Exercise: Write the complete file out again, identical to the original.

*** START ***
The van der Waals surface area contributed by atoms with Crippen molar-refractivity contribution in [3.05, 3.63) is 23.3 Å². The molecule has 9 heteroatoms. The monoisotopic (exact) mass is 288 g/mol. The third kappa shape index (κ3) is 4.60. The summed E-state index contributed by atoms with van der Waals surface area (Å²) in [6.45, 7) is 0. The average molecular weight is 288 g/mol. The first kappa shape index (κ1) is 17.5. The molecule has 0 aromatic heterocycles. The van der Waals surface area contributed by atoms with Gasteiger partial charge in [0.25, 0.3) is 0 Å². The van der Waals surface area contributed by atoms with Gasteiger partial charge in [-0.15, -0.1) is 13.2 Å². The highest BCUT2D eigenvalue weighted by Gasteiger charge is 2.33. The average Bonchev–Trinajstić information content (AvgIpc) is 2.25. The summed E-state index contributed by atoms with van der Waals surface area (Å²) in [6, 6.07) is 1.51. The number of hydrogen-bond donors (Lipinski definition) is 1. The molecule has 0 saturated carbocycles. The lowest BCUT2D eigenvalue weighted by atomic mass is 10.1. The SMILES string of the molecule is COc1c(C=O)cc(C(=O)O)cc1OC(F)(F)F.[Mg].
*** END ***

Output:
The van der Waals surface area contributed by atoms with Crippen molar-refractivity contribution in [3.05, 3.63) is 23.3 Å². The molecule has 9 heteroatoms. The monoisotopic (exact) mass is 288 g/mol. The third kappa shape index (κ3) is 4.60. The summed E-state index contributed by atoms with van der Waals surface area (Å²) in [6.45, 7) is 0. The average molecular weight is 288 g/mol. The first kappa shape index (κ1) is 17.5. The molecule has 0 aromatic heterocycles. The van der Waals surface area contributed by atoms with Gasteiger partial charge in [0.25, 0.3) is 0 Å². The van der Waals surface area contributed by atoms with Gasteiger partial charge in [-0.15, -0.1) is 13.2 Å². The highest BCUT2D eigenvalue weighted by Gasteiger charge is 2.33. The average Bonchev–Trinajstić information content (AvgIpc) is 2.25. The summed E-state index contributed by atoms with van der Waals surface area (Å²) in [6, 6.07) is 1.51. The number of hydrogen-bond donors (Lipinski definition) is 1. The molecule has 0 saturated carbocycles. The lowest BCUT2D eigenvalue weighted by atomic mass is 10.1. The SMILES string of the molecule is COc1c(C=O)cc(C(=O)O)cc1OC(F)(F)F.[Mg].